CO town without water 12 days and counting


#1

[Read the post]


#2

AMERICAN INFRASTRUCTURE IS FINE, THERE IS NO REASON TO RAISE ANY TAXES!


#3

On a lighter note, Lake Travis is all filled up.


#4

So The Water Knife is gonna come true the same year it’s published? That’s some near near-future SF, alright.


#5

They should drink camel pee.


#6

Always sound advice no matter the issue.


#7

California: 2017 (Starring Dwayne Johnson)


#8

A number of years ago the place I was at the well failed. No running water for ten days. It wasn’t fun, but now I have a better idea of what to do if it ever happens again.

New they are $800, but used you can find them for $100-$200, and they hold 900 gallons. They are also hdpe and food safe. That, plus a convenience pump makes life much easier when running water isn’t around.


#9

I need to check the the capacity of the giant ex-olive barrel we use for rainwater collection but I remember it was cheap cheap cheap though not as easy to move around as that one looks.


#10

I lost power (no power for the well = no water) for 10 days due to a December ice storm, and my road was impassable so I had nothing but time and canned foods. Boiling snow on the wood stove wasn’t bad, and I used my stovetop percolator for coffee. The worst parts: digging a latrine in the weeks in somewhat-frozen ground, and trying to shower with a makeshift watering can in the cold and dark.


#11

Oof.

Ironically I am sitting here at my house with no power since the utility company is doing work.


#12

It looks that way, it tastes that way, but they call it “beer”.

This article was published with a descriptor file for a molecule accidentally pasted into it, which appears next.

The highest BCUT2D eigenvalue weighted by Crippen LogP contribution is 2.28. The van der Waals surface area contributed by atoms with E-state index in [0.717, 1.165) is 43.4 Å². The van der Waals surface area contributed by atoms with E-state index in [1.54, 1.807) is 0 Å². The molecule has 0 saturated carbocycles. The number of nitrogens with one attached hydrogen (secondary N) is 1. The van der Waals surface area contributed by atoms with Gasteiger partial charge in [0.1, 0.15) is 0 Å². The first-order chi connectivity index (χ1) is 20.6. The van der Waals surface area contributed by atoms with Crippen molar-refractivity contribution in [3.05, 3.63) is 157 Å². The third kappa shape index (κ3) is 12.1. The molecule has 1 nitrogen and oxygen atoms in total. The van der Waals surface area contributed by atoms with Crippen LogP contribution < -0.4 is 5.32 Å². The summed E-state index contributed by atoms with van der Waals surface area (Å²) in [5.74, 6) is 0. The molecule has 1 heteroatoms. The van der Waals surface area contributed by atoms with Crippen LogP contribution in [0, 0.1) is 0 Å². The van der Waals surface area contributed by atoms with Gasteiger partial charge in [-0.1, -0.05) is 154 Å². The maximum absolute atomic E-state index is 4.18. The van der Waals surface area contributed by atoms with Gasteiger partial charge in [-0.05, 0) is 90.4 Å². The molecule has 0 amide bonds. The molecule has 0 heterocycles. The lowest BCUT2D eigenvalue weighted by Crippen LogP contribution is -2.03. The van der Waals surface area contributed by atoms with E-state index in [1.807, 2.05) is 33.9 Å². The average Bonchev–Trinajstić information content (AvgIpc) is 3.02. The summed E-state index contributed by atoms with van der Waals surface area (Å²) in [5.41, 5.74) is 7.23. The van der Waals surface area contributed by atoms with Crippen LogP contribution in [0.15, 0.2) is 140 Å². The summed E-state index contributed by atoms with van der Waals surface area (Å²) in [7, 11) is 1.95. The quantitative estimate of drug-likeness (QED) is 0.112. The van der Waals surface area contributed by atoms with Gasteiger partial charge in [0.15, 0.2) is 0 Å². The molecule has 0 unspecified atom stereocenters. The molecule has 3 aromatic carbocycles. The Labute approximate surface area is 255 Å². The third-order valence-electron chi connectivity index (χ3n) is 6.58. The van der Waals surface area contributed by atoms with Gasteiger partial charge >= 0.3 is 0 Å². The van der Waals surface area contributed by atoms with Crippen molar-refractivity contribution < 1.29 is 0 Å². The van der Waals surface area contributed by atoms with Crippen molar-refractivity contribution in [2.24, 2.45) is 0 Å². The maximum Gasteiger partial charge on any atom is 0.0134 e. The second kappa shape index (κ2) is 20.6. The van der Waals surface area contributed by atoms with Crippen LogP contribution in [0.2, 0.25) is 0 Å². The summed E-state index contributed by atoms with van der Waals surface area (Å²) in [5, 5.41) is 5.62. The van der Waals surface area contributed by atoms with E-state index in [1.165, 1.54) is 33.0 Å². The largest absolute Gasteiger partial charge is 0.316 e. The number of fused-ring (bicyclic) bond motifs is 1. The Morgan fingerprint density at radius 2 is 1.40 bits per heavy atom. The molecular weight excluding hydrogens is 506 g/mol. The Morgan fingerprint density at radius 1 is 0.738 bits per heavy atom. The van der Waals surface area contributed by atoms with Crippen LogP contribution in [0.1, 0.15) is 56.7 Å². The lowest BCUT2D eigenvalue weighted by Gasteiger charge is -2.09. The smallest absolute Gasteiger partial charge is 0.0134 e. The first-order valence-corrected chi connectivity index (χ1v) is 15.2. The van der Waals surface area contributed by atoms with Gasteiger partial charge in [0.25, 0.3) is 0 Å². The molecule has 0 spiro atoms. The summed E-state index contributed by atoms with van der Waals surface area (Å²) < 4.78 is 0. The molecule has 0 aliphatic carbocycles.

#13

No Mad Max references? Seriously? You are slow today, Boingboing.


#14

How about Tank Girl?


#15

We did have our gas crisis some years back. Some brothels were letting their neighbours shower for free, because they have electric hot water.


#16

Be the commentor of the comment you want to read. Change begins with you.


#17

Here in nice dry So. Cal, I decided to go with a few of these:

and one of these:

Not as much storage as the above, but much more portable, and being in the thick of suburbia, I suspect that it’s not quite as likely that we’re going to go without for extended periods. And to be honest, if the S really HTF, then we’ve got enough local water sources (which I wouldn’t drink out of without a filter), that refilling small containers is going to be a lot more expedient than a single large one.

Also, easier to take desert camping etc…


#18

Been there, done that. In the vast majority of cases the change also ends with you.


#19

Had to do the same when I was a kid (mid 1970’s) – our pump motor burned out and it was not a common model, so had to wait over a week to get one shipped to the sticks…
We had lots of snow, so would back the bathtub full with a fan blowing on it to speed up the melting to use for flushing the toilet (we also used a bucket). Friends and neighbors would bring over large containers of water for drinking and cooking. I’m sure that it was much harder for my teenage sister than it was for me…


#20

I know, they should build one of these.